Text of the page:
Finally, there were inconsistent results in studies investigating the sex-linked differences in olfactory function; while some studies report that the prevalence of olfactory dysfunction in females was lower than in males, others have not observed this difference5,8,12,31. According to a recent meta-analysis, olfactory identification was more accurate in females than males, however, this difference was only observed in young adults and was absent in both older adults and juveniles41. These inconsistent findings may be a result of the differences in confounding factors, the evaluating methods for olfactory function, socio-demographic characteristics, genetic diversity of subjects, and so on. In our study, although the prevalence of olfactory dysfunction in females was higher than that in males, this was not considered significant; large differences were observed in some socio-demographic characteristics between the two genders. Females were older, with lower household incomes, lower education levels, higher prevalence of abdominal obesity, and lower HDL levels than males, whereas current smokers, heavy drinkers, and hypertriglyceridemia were more prevalent among males. These factors are known to be associated with olfactory dysfunction1.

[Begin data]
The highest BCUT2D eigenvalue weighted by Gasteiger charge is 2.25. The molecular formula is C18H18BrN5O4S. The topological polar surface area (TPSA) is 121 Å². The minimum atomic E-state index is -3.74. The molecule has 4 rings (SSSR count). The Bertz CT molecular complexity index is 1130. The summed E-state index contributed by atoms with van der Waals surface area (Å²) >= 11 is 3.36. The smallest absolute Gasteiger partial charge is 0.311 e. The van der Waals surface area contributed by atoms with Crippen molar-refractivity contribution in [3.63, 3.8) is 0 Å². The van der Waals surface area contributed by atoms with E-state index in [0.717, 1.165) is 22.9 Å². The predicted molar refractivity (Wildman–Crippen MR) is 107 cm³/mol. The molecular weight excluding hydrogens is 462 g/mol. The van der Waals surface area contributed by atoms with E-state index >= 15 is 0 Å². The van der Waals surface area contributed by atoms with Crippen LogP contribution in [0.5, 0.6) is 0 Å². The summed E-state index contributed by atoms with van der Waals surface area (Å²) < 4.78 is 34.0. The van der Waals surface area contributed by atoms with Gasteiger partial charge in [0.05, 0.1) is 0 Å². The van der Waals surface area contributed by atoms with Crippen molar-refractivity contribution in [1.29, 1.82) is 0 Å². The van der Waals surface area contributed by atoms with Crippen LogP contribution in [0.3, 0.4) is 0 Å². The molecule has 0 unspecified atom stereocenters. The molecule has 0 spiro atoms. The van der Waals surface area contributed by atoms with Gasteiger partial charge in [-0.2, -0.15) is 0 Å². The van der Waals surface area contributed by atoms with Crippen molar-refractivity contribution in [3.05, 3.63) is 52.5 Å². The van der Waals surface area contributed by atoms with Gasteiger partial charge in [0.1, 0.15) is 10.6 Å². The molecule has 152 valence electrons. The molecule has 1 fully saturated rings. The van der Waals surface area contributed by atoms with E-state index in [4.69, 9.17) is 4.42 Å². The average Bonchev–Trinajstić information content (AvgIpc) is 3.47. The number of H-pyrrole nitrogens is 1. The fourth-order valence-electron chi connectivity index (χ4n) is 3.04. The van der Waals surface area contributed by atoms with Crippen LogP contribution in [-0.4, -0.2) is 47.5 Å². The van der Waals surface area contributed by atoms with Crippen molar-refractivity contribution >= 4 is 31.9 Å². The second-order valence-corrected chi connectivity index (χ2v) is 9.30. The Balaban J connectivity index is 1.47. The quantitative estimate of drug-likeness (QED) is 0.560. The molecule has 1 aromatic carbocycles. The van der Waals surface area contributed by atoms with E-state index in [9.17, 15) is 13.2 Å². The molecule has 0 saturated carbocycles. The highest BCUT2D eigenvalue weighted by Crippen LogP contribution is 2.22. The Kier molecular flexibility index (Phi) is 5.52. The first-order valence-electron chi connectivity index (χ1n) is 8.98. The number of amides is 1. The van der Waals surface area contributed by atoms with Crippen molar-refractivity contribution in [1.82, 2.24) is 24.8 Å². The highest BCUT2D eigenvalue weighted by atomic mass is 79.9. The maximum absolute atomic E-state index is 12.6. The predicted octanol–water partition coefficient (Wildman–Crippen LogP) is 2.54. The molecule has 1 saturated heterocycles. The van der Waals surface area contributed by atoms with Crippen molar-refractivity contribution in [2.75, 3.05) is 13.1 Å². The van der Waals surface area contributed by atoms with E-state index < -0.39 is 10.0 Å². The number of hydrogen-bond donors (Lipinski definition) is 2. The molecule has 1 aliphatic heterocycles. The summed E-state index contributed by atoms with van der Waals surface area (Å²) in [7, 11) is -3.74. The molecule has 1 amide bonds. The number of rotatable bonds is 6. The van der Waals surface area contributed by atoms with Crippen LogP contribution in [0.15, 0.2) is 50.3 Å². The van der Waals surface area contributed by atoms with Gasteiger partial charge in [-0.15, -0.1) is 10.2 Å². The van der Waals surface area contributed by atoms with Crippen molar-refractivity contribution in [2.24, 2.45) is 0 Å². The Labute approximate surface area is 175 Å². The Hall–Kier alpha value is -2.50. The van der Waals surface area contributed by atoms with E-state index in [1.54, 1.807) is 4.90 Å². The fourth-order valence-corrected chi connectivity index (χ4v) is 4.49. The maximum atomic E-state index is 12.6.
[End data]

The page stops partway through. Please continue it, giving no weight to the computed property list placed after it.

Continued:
Studies focusing on the association between olfactory dysfunction and CVD and its risk factors with regard to gender include one by Gallo et al. who reported an association between olfactory dysfunction and both anthropometric and cardiometabolic measures, which varied with age and gender13. Additionally, Hwang et al. reported that olfactory dysfunction was associated with metabolic syndrome only in women42. In our study, males with a history of stroke or CAD were more likely to have olfactory dysfunction than those without these conditions. Similarly, females with diabetes, CAD, a large waist circumference, hypertriglyceridemia, or low serum HDL levels were more likely to have an olfactory dysfunction than those without these conditions. After adjusting for confounders, a strong association between CAD and olfactory dysfunction was observed among the males, whereas the association between abdominal obesity and olfactory dysfunction was significant in females. Changes in gonadal hormone levels with age may contribute to the observed differences in olfactory dysfunction and cardiovascular risk factors with gender, especially in women43,44,45,46. Estrogen change is known to be linked to fat distribution after menopause, as well as to the prevalence of abdominal obesity which increases with age47.